16. Prabhanjan Kambadur, Viswanath Nagarajan, and Fatemeh Navidi. Adaptive submodular ranking. In International Conference on Integer Programming and Combinatorial Optimization, pages 317-329. Springer, 2017. Google Scholar
  17. Hemant Kowshik and PR Kumar. Optimal computation of symmetric boolean functions in collocated networks. IEEE Journal on Selected Areas in Communications, 31(4):639-654, 2013. Google Scholar
  18. Feng Nan and Venkatesh Saligrama. Comments on the proof of adaptive stochastic set cover based on adaptive submodularity and its implications for the group identification problem in "group-based active query selection for rapid diagnosis in time-critical situations". IEEE Trans. Information Theory, 63(11):7612-7614, 2017. URL: http://dx.doi.org/10.1109/TIT.2017.2749505.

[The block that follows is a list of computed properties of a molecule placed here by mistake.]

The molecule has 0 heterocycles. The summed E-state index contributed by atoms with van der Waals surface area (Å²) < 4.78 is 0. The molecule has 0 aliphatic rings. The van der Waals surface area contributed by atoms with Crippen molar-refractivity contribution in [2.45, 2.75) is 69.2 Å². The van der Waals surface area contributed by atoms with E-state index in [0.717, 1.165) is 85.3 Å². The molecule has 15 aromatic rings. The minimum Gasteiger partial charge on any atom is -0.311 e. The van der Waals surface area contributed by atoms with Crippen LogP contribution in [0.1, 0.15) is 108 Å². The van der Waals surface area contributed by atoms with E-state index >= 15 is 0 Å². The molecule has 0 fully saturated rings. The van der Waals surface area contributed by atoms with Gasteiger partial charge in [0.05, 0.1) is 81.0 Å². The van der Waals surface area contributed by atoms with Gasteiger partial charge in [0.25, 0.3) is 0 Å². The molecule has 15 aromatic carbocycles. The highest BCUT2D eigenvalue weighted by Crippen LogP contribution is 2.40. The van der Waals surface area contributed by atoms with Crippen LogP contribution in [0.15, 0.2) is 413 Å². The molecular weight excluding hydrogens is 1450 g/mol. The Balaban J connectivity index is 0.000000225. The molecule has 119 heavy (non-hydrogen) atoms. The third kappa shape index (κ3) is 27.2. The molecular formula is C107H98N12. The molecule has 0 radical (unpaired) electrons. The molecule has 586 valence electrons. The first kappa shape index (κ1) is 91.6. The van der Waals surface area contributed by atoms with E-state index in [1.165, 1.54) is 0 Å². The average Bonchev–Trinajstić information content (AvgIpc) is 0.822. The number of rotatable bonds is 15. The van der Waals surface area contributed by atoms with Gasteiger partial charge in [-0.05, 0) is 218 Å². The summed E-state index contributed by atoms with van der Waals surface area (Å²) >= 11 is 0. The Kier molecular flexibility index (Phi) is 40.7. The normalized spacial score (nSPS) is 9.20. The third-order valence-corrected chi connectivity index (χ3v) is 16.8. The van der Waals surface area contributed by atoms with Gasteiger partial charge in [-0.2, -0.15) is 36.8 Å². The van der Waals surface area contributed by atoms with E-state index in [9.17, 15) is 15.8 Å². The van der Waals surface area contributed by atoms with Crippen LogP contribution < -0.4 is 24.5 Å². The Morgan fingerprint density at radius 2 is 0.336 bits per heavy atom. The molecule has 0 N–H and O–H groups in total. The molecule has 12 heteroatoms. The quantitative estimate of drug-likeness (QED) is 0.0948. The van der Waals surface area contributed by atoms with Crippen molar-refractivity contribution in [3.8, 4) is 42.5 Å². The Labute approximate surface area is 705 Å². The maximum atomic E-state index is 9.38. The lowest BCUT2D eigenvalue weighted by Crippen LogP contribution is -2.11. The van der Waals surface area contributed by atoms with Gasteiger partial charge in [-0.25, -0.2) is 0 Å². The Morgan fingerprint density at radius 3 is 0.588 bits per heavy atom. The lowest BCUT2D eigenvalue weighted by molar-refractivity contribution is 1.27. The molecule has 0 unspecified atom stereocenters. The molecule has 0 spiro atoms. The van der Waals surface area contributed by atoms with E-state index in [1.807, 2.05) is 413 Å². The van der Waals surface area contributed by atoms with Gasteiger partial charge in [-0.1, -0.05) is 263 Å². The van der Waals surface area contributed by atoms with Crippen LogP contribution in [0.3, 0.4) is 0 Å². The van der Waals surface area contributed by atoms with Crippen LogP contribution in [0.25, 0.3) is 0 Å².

19. Salam Salloum. Optimal testing algorithms for symmetric coherent systems. PhD thesis, University of Southern California, 1979. Google Scholar
  20. Salam Salloum and Melvin Breuer. An optimum testing algorithm for some symmetric coherent systems. Journal of Mathematical Analysis and Applications, 101(1):170 - 194, 1984. URL: http://dx.doi.org/10.1016/0022-247X(84)90064-7.
  21. Salam Salloum and Melvin A. Breuer. Fast optimal diagnosis procedures for k-out-of-n:g systems. IEEE Transactions on Reliability, 46(2):283-290, Jun 1997. URL: http://dx.doi.org/10.1109/24.589958.
  22. Sahil Singla. The price of information in combinatorial optimization. In Proceedings of the Twenty-Ninth Annual ACM-SIAM Symposium on Discrete Algorithms, pages 2523-2532. SIAM, 2018. Google Scholar